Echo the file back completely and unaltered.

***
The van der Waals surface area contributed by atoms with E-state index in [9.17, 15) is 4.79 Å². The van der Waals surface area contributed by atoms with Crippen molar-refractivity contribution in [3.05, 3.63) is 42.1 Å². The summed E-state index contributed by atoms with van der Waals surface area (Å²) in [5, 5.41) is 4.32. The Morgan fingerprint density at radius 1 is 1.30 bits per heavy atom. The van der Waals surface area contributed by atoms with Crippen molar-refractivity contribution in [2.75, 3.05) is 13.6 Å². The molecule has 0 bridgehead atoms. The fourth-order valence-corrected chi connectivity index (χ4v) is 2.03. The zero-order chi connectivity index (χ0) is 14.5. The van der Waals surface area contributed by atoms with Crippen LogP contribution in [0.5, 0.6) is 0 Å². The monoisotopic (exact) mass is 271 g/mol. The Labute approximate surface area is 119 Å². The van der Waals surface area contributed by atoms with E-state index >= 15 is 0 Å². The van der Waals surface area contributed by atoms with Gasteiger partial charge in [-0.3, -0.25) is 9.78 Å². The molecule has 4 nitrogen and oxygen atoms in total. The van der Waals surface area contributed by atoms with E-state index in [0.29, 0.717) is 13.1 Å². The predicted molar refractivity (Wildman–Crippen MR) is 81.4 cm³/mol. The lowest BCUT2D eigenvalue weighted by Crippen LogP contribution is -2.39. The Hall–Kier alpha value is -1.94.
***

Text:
The van der Waals surface area contributed by atoms with E-state index in [9.17, 15) is 4.79 Å². The van der Waals surface area contributed by atoms with Crippen molar-refractivity contribution in [3.05, 3.63) is 42.1 Å². The summed E-state index contributed by atoms with van der Waals surface area (Å²) in [5, 5.41) is 4.32. The Morgan fingerprint density at radius 1 is 1.30 bits per heavy atom. The van der Waals surface area contributed by atoms with Crippen molar-refractivity contribution in [2.75, 3.05) is 13.6 Å². The molecule has 0 bridgehead atoms. The fourth-order valence-corrected chi connectivity index (χ4v) is 2.03. The zero-order chi connectivity index (χ0) is 14.5. The van der Waals surface area contributed by atoms with Crippen LogP contribution in [0.5, 0.6) is 0 Å². The monoisotopic (exact) mass is 271 g/mol. The Labute approximate surface area is 119 Å². The van der Waals surface area contributed by atoms with E-state index >= 15 is 0 Å². The van der Waals surface area contributed by atoms with Gasteiger partial charge in [-0.3, -0.25) is 9.78 Å². The molecule has 4 nitrogen and oxygen atoms in total. The van der Waals surface area contributed by atoms with E-state index in [0.29, 0.717) is 13.1 Å². The predicted molar refractivity (Wildman–Crippen MR) is 81.4 cm³/mol. The lowest BCUT2D eigenvalue weighted by Crippen LogP contribution is -2.39. The Hall–Kier alpha value is -1.94.